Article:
Friday, December 12, 2003

New York Times opinion roundup
Two notable pieces on Iraq in the past two days, one from plodding ol' Thomas Friedman and one from Paul Krugman, who we all know has either not been taking his medication or has been taking too much.

Friedman details the effects the removal of Saddam is having on the Israeli political landscape, and in doing so he puts forth as accurate an explanation of why we really invaded as I've yet seen. I.e., the war wasn't about WMD, oil or even some mo' of that gravy for Halliburton. This war is a grand (or grandiose) attempt to create a friendly Arab democracy, thereby giving us an alternative to knee-jerk, divisive support of Israel, and in doing so to utterly remake a troubled region. I don't necessarily agree that the invasion/occupation is necessarily worth all the lost lives, money and credibility, nor do I believe democracy can be created from the top down. However, it's nice to see a growing understanding of the real reasoning behind this war.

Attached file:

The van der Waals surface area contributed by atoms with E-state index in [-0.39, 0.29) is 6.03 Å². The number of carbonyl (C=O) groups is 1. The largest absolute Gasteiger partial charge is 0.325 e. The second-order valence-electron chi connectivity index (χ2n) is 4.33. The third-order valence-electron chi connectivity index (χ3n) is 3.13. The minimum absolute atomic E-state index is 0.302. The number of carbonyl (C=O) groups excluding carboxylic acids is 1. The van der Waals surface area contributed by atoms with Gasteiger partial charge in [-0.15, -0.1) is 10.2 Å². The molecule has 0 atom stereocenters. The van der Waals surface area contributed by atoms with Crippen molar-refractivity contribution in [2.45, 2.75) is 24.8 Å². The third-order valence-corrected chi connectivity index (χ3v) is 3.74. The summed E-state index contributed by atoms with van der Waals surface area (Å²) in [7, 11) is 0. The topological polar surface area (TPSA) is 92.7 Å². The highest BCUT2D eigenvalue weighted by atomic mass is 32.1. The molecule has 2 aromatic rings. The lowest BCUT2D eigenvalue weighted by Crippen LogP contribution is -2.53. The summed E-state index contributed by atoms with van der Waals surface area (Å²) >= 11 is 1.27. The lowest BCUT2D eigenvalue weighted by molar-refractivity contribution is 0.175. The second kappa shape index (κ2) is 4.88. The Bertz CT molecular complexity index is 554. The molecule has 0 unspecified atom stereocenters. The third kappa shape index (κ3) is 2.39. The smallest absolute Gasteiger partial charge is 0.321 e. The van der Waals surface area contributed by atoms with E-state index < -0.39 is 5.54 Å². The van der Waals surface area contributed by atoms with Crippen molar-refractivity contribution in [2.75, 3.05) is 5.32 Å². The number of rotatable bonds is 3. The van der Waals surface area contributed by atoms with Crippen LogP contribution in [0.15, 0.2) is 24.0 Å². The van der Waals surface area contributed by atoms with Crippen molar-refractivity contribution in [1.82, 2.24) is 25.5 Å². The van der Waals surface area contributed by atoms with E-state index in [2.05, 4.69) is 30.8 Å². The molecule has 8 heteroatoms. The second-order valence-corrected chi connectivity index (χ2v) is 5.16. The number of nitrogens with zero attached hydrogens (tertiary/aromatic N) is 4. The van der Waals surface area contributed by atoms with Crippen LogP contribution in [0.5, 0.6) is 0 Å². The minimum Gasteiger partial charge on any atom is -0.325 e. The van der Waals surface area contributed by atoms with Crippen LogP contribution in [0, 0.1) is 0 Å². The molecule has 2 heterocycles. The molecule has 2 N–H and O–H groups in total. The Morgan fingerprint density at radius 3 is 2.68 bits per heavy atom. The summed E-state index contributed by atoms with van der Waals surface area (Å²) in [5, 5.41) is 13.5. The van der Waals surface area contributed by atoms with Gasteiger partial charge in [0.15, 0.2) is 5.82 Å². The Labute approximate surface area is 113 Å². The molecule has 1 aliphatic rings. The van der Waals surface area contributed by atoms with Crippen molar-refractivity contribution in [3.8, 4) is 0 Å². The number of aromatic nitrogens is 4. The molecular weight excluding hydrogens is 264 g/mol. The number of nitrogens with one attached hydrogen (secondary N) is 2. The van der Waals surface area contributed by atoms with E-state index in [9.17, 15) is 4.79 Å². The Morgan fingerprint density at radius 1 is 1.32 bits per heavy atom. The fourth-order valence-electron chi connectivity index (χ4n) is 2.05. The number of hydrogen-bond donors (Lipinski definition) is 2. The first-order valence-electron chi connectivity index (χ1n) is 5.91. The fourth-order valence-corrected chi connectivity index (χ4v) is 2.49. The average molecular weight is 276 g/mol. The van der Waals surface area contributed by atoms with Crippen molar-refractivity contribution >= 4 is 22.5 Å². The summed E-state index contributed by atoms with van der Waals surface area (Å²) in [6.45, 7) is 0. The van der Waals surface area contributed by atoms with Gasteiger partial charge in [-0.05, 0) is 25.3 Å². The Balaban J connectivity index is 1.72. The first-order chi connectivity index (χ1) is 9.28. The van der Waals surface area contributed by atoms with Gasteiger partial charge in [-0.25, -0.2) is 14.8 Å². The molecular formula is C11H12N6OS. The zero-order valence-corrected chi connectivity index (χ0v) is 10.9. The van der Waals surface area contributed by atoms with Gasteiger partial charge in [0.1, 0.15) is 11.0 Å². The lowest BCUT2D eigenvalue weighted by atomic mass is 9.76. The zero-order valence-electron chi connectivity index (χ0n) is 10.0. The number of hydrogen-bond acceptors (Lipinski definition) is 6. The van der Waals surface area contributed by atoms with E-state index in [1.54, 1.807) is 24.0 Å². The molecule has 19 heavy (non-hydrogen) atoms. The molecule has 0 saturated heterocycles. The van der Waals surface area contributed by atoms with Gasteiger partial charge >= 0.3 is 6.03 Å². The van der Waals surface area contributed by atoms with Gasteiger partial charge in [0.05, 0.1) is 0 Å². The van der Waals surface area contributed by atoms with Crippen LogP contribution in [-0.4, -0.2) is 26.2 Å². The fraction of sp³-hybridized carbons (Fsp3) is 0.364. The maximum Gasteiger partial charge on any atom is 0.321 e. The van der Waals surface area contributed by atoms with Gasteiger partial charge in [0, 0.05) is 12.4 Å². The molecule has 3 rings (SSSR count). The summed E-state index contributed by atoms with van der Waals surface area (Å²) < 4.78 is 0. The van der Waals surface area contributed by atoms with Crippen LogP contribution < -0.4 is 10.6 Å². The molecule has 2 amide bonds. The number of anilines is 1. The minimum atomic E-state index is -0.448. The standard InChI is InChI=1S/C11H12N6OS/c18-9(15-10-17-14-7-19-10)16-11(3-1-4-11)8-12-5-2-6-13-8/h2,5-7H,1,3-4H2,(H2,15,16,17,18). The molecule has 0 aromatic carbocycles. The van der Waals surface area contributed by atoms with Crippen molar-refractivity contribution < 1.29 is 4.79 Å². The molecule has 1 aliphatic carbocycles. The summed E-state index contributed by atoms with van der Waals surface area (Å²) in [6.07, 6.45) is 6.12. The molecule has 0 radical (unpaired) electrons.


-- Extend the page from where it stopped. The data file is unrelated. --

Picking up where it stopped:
-- Friedman: "Breaking and Entering"

Krugman, for his part, takes on Paul Wolfowitz's memo limiting rebuilding contracts to Coalition partners, and bascially calls it a baldfaced attempt to sabotage a potential reconciliation with France, Germany and their ilk. Could be. But I would like to raise another possibility. What if the memo is nothing but a bargaining tactic, an unrealistically harsh position designed to be rescinded at the negotiating table? Imagine James Baker telling the French, with a crooked saleman's best phony agony, "You're killing me here, fellas, and my boss isn't gonna like this, but...but...bu...Aw hell I tell you what: You folks forgive Saddam's debts, throw in a few fresh troops and dammit if I won't see if I can get you gentlemen in on a few sweetheart roadbuilding deals." Well?
-- Krugman: "A Deliberate Debacle"

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